Instead of playing for her school’s team, Mo’ne is concentrating her basketball efforts on the AAU Philly Triple Threat team. She realizes that there are lots of girls playing AAU basketball who are better than her – and, that’s why she works so hard. Yes, she might have won fame for her fast-pitch. But, Mo’ne doesn’t have plans to return to the game. That doesn’t mean she’ll never pick up a baseball again. Instead, her plans seem to focus more on basketball than anything else. Before heading to the WNBA, Mo’ne has dreams to attend college. Her top pick is the University of Connecticut, where she wants to play for the UConn Huskies.

Future Forward

As a pioneer in women’s sports (or rather, sports in general), Mo’ne Davis is one to watch. Since her Little League win she’s gone on a press tour, signed more autographs than you can probably imagine, met some serious sports royalty (basketball star Stephen Curry, football star Russell Wilson and tennis legend Billie Jean King) and even met President Obama and First Lady Michelle Obama. Mo’ne might just be doing what she enjoys, but she is also a major inspiration for a lot of people. She’s showing girls that they can do whatever they want and be whoever they are. In a boy-dominated league (Little League), she’s one girl who truly broke down barriers.

Mo’ne Davis might still be a teenager, but she’s already released a memoir (2015’s “Mo’ne Davis: Remember My Name”), and launched a shoe collection. Partnering with M4D3 (Make A Difference Everyday), the basketball player helped to create a line of sneakers for kids and women. The proceeds of the sneaker sales are set to go to Plan International USA’s, Because I Am A Girl initiative.

Baseball star, basketball player, celebrity and inspiration. Mo’ne Davis is a young woman who we’ll be seeing much, much more of!

Photo Credit:  Disney | ABC Television Group (CC BY-ND 2.0)


Player Profile: Sue Bird


Sue Bird is arguably one of the best basketball players in the US right now. She is often considered one of the best point guards ever.  After 14 years of playing professional basketball, Bird continues to perform well for her team. Bird is set to represent Team USA in the 2016 Olympics in Rio de Janeiro. This will be her opportunity to earn a fourth consecutive gold medal in basketball.


She is 36 years old and 5 ft. 9in, and was born in Syosset, New York. She has been shooting hoops ever since she was a five-year-old spectator watching her big sister play in basketball games. Bird now wears a number 10 shirt to honor her sister’s birthday which is in October, the tenth month of the year. She credits her sister, Jennifer, for being the reason she plays basketball today.


Sure has been playing professional basketball for 14 years. She played basketball throughout high school and won a number of awards for the sport. While in college, Bird competed in a game against Notre Dame that has been dubbed ‘the best women’s basketball game ever played’.


She won gold medals at the 2004, 2008 and 2012 Olympics and is hoping to go on to do the same later this year in Rio. She plays for the Seattle Storm and represents her country at national events.


Speaking of why she started playing basketball, Bird told FIBA: “You just played because it was fun. You played because your friends rang your doorbell and said ‘hey, let’s go’ and you just went, you know. And from there, I started to join teams.” Bird is the most decorated athlete in FIBA history to play in world championships.


Diana Taurasi, author of her biography writes in Bird’s official website, “Even with all her remarkable accolades, Bird is still the kind, sweet, and thoughtful person we all know and love. She’s everybody’s favorite teammate, maintains a high appreciation for her fans and habitually gives back to the community from an authentic desire to make the world better. There’s something unmistakably genuine, honest, interesting and all-around fun about Bird.”


When asked by KidzWorld whether she had any tips for kids hoping to make a career out of playing basketball, Bird had the following words of wisdom to share: “If that’s your dream you have to really work hard for it, but always make sure you’re having fun. If it’s not fun, then you really have to re-think what you want to do. You always want to be able to smile at the end of the day and have fun out there. I guarantee that if you have fun while you’re playing, you’ll keep getting better.”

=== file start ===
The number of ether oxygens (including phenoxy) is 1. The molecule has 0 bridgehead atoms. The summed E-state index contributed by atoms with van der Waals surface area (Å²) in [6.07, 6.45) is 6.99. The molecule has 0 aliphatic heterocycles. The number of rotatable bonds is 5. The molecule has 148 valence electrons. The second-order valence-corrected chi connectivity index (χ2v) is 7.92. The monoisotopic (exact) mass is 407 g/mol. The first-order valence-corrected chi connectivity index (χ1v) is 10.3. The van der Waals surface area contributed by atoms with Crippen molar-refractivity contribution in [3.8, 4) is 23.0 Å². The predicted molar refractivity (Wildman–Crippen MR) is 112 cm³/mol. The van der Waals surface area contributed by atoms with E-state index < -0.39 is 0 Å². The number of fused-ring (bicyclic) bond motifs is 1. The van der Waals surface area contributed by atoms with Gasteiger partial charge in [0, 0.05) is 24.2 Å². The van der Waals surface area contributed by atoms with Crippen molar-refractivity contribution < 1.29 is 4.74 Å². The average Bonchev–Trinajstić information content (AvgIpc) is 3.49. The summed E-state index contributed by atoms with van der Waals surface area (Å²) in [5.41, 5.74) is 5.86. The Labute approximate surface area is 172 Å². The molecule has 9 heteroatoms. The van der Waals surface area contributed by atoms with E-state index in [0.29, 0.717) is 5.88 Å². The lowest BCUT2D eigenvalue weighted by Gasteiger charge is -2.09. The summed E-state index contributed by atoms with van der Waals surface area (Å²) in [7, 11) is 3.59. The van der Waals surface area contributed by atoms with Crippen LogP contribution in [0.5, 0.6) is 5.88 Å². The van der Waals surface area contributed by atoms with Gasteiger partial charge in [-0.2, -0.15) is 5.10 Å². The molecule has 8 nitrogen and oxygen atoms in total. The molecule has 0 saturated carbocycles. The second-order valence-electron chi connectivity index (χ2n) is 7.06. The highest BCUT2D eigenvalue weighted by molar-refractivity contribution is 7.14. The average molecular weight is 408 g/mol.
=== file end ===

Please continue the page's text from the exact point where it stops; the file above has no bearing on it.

March Madness Tidbits

For those that cannot get enough of the NCAA basketball tournament, we have compiled a few “interesting” tidbits for you this week.


Information about picking your brackets that will not help you

  • According to DePaul University math professor Jeff Bergen, your chances of getting every single pick correct are roughly one in 9.2 quintillion.
  • Put another way, your chances of getting every game right is 1 in 9,223,322,036,854,775,808.
  • Only once have all #1 seeds made the final four (2008)
  • Only once in the past 16 years have all 4 of the #2 seeds survived the first weekend  (2009)
  • At least one #4 seed has lost a first round game each of the last 5 years
  • While #6 and #8 seeds have won the title in the 1980s, a #5 seed has never won the title. The #7 seeds have never reached the finals, reaching the final four only once
  • A #16 seed has NEVER upset a #1 seed
  • Only once have the numbers 13, 14, and 15 seeds won a round of 64 games in the same tournament, which was in 1991, according to ESPN
  • According to ESPN, 27.3 percent of tournament games have been decided by three points or fewer (or went to OT), in the past three years.

Does DNA Help?

  • Shane Larkin, Miami’s leading scorer and a John Wooden Award candidate for national player of the year, is the son of 1995 NL MVP and baseball Hall of Famer Barry Larkin.
  • Gonzaga Junior guard David Stockton  is the son of Gonzaga’s most famous basketball alum, John Stockton — but John never reached the NCAA postseason.
  • Southern Senior 6-9 center Madut Bol, son of the late Manute Bol is a role player for the Jaguars.
  • Notre Dame Junior G Jerian Grant is the older brother of Syracuse freshman Jerami. The two are sons of former NBAer Harvey Grant.
  • Michigan junior guard Tim Hardaway Jr and freshman forward Glenn Robinson III’s are sons of former NBA All-Stars with same names. And sophomore forward Jon Horford is son of former NBAer Tito Horford and brother of Atlanta Hawk Al.

NCAA Student-Athletes

Kansas State’s media notes call it “a tremendous semester in the classroom” — the Wildcats’ cumulative 2.839 GPA during the 2012 fall semester was the team’s highest in 12 years.

Harvard’s trip to the NCAAs may be more gratifying to Amaker and the Crimson after a major academic scandal involving cheating forced this season’s senior co-captains to withdraw from the school.


Wichita State nickname – Shockers

Feel free to post any of your own useful or useless facts about the tournament.